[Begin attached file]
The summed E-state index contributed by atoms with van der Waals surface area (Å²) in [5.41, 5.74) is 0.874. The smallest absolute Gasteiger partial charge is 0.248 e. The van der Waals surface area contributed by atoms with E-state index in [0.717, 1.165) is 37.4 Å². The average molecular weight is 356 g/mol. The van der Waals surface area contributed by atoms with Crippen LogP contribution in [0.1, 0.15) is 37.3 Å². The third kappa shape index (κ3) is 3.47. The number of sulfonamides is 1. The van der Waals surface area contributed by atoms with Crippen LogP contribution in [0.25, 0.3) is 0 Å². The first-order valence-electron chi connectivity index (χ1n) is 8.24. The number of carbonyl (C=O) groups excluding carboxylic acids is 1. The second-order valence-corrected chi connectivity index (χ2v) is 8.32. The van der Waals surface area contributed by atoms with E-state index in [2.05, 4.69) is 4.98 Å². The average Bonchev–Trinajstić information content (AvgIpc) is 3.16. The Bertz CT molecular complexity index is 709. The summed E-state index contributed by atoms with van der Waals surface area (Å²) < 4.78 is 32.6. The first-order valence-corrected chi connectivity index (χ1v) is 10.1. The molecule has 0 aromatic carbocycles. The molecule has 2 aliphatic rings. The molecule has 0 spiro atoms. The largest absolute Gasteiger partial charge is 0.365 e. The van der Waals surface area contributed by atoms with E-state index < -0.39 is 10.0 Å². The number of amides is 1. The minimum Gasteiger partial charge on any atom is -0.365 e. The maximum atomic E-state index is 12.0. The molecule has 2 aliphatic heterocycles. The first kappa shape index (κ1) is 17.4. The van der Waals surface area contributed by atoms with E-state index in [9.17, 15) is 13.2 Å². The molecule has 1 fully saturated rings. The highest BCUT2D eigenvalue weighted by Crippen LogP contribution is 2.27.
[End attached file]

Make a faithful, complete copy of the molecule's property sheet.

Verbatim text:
The summed E-state index contributed by atoms with van der Waals surface area (Å²) in [5.41, 5.74) is 0.874. The smallest absolute Gasteiger partial charge is 0.248 e. The van der Waals surface area contributed by atoms with E-state index in [0.717, 1.165) is 37.4 Å². The average molecular weight is 356 g/mol. The van der Waals surface area contributed by atoms with Crippen LogP contribution in [0.1, 0.15) is 37.3 Å². The third kappa shape index (κ3) is 3.47. The number of sulfonamides is 1. The van der Waals surface area contributed by atoms with Crippen LogP contribution in [0.25, 0.3) is 0 Å². The first-order valence-electron chi connectivity index (χ1n) is 8.24. The number of carbonyl (C=O) groups excluding carboxylic acids is 1. The second-order valence-corrected chi connectivity index (χ2v) is 8.32. The van der Waals surface area contributed by atoms with E-state index in [2.05, 4.69) is 4.98 Å². The average Bonchev–Trinajstić information content (AvgIpc) is 3.16. The Bertz CT molecular complexity index is 709. The summed E-state index contributed by atoms with van der Waals surface area (Å²) < 4.78 is 32.6. The first-order valence-corrected chi connectivity index (χ1v) is 10.1. The molecule has 0 aromatic carbocycles. The molecule has 2 aliphatic rings. The molecule has 0 spiro atoms. The largest absolute Gasteiger partial charge is 0.365 e. The van der Waals surface area contributed by atoms with E-state index < -0.39 is 10.0 Å². The number of amides is 1. The minimum Gasteiger partial charge on any atom is -0.365 e. The maximum atomic E-state index is 12.0. The molecule has 2 aliphatic heterocycles. The first kappa shape index (κ1) is 17.4. The van der Waals surface area contributed by atoms with E-state index in [9.17, 15) is 13.2 Å². The molecule has 1 fully saturated rings. The highest BCUT2D eigenvalue weighted by Crippen LogP contribution is 2.27.